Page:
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This is a question we get a LOT. People want to know what it is. Traditionally speaking, of course, Chinese philosophers have struggled to define Qi (Chi) and end up by saying “Qi is everything, so it is undefinable.”

 

This doesn’t sit well with Westerners who have a pigeonhole for everything in the modern world. So rather than give you the fortune-cookie, wax-on-wax-off answers, I’m going to just give you my take as according to what the Chinese Classical texts seem to be hinting at.

 

First you need to know there are two types of Qi that make the discussion difficult. The main Qi most people seem to be trying to peg down is what we can call Universal Qi. Universal Qi would most easily be translated into Energy, but would also include matter, the four forces of gravity and electromagnetisim (one common citation as being Qi, but far too narrow), strong and weak, as well as the field lines that they emanate. It would include light itself, and on the other side the Darkness, which has a nature, and is not simply an absence. Universal Qi would be anything and everything that moves, which so far is … everything known because nothing is at Absolute Zero (Kelvin). So if it moves, it is made of Qi and has Qi flowing through it. This is a key point.

 
The other kind of Qi is what people seem to like to deem a “life force.” Of course there has not yet been found a force that makes life different from death or inanimate objects, but that’s the point. The Chinese couldn’t find it either, and so they called it Qi.
The original character for Qi was the steam coming off of rice; and has commonly also been translated as “breath.” This indicated transformation, and of course change is an important aspect of the Universe, especially life.
 

So this concept is perhaps useful. It’s not so much like the Force in Star Wars, (except in philosophical theory) although using one’s Qi one can do some interesting things. Qi fields, balls of heat, sensations of roving electricity, detecting presences, healing, etc… are all things readily done with some Qi Gong (Chi Kung) practice. But you won’t be lifting cars, choking people, or doing any Jedi mind tricks. You won’t be catching paper on fire.

 
In Chinese Medicine we don’t talk about a Force, we talk about processes of physiology. We talk about food, drink, and air, and Essence which is roughly to say DNA and marrow. We talk about blood and how it is the “mother of Qi” but the Qi moves the blood.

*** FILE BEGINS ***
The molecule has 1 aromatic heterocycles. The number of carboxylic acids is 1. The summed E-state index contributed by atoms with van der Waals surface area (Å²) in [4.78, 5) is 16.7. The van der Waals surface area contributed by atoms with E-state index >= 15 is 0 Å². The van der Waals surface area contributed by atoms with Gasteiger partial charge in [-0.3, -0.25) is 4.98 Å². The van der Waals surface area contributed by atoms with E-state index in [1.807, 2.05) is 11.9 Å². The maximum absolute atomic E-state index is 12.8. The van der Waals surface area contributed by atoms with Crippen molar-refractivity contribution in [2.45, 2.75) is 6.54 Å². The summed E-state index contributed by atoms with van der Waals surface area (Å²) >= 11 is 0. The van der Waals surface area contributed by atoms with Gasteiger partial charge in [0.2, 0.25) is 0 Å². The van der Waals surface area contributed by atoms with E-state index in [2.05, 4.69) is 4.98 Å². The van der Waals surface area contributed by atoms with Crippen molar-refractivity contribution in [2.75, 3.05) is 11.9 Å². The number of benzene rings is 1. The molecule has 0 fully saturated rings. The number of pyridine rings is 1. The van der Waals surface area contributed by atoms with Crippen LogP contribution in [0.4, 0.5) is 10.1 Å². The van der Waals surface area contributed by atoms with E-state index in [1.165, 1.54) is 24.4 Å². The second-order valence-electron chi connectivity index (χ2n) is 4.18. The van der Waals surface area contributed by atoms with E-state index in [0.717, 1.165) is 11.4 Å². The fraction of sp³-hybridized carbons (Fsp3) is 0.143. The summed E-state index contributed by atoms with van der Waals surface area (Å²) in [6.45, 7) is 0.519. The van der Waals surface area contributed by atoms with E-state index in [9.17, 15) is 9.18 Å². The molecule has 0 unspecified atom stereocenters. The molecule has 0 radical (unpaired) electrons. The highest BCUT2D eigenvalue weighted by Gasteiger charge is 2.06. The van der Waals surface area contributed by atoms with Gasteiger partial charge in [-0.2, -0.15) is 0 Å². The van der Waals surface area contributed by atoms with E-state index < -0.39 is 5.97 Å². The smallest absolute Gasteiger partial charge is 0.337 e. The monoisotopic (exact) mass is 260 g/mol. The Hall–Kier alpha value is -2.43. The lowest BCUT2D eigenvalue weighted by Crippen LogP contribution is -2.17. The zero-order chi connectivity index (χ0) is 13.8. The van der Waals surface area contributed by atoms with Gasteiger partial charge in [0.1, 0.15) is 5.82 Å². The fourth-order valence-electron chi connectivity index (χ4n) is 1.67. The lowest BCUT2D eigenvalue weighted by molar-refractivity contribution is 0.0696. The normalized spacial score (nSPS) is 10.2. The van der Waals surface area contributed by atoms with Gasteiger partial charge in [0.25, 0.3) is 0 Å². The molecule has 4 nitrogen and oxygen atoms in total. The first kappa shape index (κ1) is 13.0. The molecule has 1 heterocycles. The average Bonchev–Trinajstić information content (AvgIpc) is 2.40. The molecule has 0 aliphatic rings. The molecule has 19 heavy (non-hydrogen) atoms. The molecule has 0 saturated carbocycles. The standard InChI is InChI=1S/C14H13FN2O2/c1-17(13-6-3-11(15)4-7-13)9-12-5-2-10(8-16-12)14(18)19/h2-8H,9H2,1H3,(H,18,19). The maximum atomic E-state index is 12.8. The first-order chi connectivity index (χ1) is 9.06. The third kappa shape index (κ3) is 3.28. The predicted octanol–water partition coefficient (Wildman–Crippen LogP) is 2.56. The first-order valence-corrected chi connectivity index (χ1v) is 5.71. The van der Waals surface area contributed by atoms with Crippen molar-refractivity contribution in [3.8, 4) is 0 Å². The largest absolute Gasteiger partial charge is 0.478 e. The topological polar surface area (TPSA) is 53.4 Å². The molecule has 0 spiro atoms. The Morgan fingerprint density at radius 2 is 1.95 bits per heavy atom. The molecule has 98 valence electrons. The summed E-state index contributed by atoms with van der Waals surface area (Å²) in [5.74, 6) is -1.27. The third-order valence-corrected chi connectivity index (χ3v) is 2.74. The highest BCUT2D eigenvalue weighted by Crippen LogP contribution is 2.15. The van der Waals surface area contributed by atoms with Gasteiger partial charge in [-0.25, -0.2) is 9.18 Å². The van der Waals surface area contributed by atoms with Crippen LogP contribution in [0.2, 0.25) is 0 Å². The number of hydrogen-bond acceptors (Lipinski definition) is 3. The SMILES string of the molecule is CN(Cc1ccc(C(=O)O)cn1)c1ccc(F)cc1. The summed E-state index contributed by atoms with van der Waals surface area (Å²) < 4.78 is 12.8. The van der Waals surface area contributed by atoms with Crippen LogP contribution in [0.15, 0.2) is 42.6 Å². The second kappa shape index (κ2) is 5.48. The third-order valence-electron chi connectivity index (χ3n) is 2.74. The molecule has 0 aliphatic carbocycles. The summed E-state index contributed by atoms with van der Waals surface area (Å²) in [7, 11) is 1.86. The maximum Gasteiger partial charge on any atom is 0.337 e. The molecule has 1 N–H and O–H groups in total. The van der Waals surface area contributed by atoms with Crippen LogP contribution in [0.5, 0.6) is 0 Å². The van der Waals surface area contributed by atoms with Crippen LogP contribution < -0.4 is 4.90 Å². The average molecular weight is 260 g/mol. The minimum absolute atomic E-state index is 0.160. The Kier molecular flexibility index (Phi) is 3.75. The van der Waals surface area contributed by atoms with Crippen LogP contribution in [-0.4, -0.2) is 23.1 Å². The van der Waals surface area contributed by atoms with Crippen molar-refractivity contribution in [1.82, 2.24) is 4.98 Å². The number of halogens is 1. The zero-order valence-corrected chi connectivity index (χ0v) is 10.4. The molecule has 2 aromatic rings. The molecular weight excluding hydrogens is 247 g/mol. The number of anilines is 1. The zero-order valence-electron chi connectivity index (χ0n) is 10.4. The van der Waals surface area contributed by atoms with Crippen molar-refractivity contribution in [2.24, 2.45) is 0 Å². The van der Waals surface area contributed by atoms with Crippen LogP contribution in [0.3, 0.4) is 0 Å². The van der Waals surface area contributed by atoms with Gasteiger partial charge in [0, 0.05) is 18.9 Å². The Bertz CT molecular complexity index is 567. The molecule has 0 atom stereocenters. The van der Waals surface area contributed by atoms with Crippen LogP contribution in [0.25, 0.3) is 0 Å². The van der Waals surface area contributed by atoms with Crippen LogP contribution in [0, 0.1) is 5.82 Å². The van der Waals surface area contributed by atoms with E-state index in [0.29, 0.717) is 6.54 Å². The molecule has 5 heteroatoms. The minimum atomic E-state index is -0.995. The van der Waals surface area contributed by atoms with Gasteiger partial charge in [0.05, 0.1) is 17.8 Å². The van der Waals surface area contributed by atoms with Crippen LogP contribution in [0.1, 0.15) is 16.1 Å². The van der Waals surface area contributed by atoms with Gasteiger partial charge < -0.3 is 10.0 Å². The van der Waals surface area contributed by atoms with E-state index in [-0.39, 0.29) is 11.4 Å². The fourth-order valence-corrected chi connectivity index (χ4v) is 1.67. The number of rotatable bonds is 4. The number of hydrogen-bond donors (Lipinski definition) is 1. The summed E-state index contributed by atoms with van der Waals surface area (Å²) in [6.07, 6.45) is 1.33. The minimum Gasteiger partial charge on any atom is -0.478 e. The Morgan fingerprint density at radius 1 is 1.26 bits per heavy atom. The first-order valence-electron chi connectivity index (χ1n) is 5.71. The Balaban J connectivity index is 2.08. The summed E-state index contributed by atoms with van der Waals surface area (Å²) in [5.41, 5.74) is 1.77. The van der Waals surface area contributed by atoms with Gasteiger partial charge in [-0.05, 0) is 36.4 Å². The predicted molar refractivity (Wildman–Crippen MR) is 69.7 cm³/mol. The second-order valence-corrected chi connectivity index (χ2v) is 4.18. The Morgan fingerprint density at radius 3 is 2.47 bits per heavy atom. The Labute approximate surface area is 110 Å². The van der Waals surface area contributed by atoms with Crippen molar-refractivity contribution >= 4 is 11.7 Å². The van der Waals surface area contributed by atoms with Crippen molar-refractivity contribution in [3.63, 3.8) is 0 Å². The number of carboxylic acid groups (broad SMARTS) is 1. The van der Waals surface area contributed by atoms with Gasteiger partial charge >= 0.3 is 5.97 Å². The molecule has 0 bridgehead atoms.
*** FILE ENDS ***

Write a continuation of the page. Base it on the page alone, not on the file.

We talk about Yang Qi, which warms and moves, and Yin Qi which nourishes and moistens and anchors. We talk about Ying Qi which is like plasma working with Wei Qi which is like your immune system and vascular system. 
 
We talk about Ancestor’s Qi which comes from the realm of the spirit and makes us whole, and about Turbid Qi which we flush out of us old thoughts, emotions, food, and urine.
All of these Qi describe activity in the body.
 
So basically the Chinese found a quick, but practical, way to describe the same body that biomedicine talks about. Who has time to remember which macro and micronutrients one eats… and which ones are deficient? Who knows every minute detail about the latest research on dieting and what phytochemicals attach to which antioxidants… yadda yadda?

The Chinese had not the technical skill, nor the interest. They just said, “That’s Qi.”

So although trying to fit Qi into our western world is sometimes like a square peg in a round hole, the reality is it is a complete way of looking at health and life through simplicity and practicality. One need not explain it, just feel it and use it. The first time you do, you won’t forget after that. Pretty soon you’ll be interested in what it is from a deeper perspective.
 
Speaking of a deeper perspective, I mentioned that the Universe is moving all the time. Even the solid objects around you are mostly empty space with just field lines emanating from vibrating subatomic particle-waves.
So if the Universe is like our body… and God is the mind to our Universe… then Qi would be everything flowing through the known Universe, or roughly speaking, ‘God’s nervous system.’ Pretty profound, eh? The Chinese found it so profound they just called that Dao and moved on. And that’s the best thing to do with Qi: move it along. That’s how the Qi Ji (machine) – our body – stays healthy and growing throughout life. Pleasant travels.

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